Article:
Rep. Frelinghuysen: Another step forward for New Jersey Task Force One

WASHINGTON, D.C. - New Jersey Task Force One (NJ-TF1) today took another step toward inclusion in the federal Urban Search and Rescue Team as the Federal Emergency Management Agency (FEMA) upheld its earlier decision to exclude New Mexico’s team from participation in the National Urban Search and Rescue Response System. This decision means that there is an official vacancy in FEMA’s 28 team National Urban Search & Rescue System.  The US&R peer-based Strategic Group reviewed potential replacement Task Forces and unanimously recommended New Jersey Task Force One (NJ-TF1) as the potential replacement Task Force.

The System will now move forward with the review and assessment process for NJ-TF1.  In order to be officially appointed and capable of deploying, NJ-TF1 must pass an on-site FEMA Readiness Assessment Evaluation. 

“Today’s action represents another strong step forward for New Jersey and the nation,” said U.S. Congressman Rodney Frelinghuysen (NJ-11).   “A final, formal federal designation will enhance New Jersey’s security, provide the Task Force with more funding for training and equipment and ensure they remain at the ‘top of their game’ in the event of an emergency.”

Frelinghuysen first introduced legislation to provide federal designation of NJ-TF in 2002.  His bill sought expansion of the national urban search and rescue system and a federal designation for NJ-TF1.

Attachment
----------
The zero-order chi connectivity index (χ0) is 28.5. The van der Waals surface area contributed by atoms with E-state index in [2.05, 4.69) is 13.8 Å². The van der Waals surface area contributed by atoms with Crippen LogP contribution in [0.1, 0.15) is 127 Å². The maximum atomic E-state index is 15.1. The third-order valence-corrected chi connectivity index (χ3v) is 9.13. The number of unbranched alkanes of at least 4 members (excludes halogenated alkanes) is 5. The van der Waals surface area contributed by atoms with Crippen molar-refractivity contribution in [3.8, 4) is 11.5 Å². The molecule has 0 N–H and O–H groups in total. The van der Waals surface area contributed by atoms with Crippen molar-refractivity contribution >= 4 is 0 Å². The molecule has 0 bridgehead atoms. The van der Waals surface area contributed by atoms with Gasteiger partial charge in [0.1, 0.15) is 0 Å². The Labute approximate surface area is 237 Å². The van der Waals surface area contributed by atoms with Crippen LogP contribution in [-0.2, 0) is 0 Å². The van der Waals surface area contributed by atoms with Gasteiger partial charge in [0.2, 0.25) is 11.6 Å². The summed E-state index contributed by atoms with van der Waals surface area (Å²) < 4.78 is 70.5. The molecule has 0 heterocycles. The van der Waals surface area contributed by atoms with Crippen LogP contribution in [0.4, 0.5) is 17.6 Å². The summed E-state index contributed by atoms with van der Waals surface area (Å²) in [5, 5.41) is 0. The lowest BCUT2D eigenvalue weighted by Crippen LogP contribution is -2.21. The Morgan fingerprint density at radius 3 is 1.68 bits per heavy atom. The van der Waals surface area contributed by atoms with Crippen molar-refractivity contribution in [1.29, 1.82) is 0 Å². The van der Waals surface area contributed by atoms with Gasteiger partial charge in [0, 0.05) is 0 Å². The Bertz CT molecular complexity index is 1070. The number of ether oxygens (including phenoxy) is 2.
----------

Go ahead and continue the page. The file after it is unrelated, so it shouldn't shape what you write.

He wrote earlier this year to the Secretary of Homeland Security, Jeh Johnson, a resident of Montclair, outlining the case for NJ-TF1 and later spoke to FEMA Direrctor Craig Fugate.  “Recognizing our state as being one of the most densely populated areas of the country, over the past year FEMA has developed and carried out exercises to increase community emergency preparedness for various disasters, including oil train spills, pandemic outbreaks and extreme weather events.”

In making its unanimous recommendation, the US&R Strategic Group considered a number of factors to include experience, population density, critical infrastructure, the number and age of structures in proximity to the team’s base location, geographic coverage and threat assessment.

Members of the team, which is supported by the New Jersey State Police, hail from all 21 counties.

Frelinghuysen’s current legislation, H.R. 559, is co-sponsored by nine members of the New Jersey House delegation: Reps. Smith, LoBiondo, Lance, Pallone, Watson-Coleman, McArthur, Norcross, Pascrell and Sires.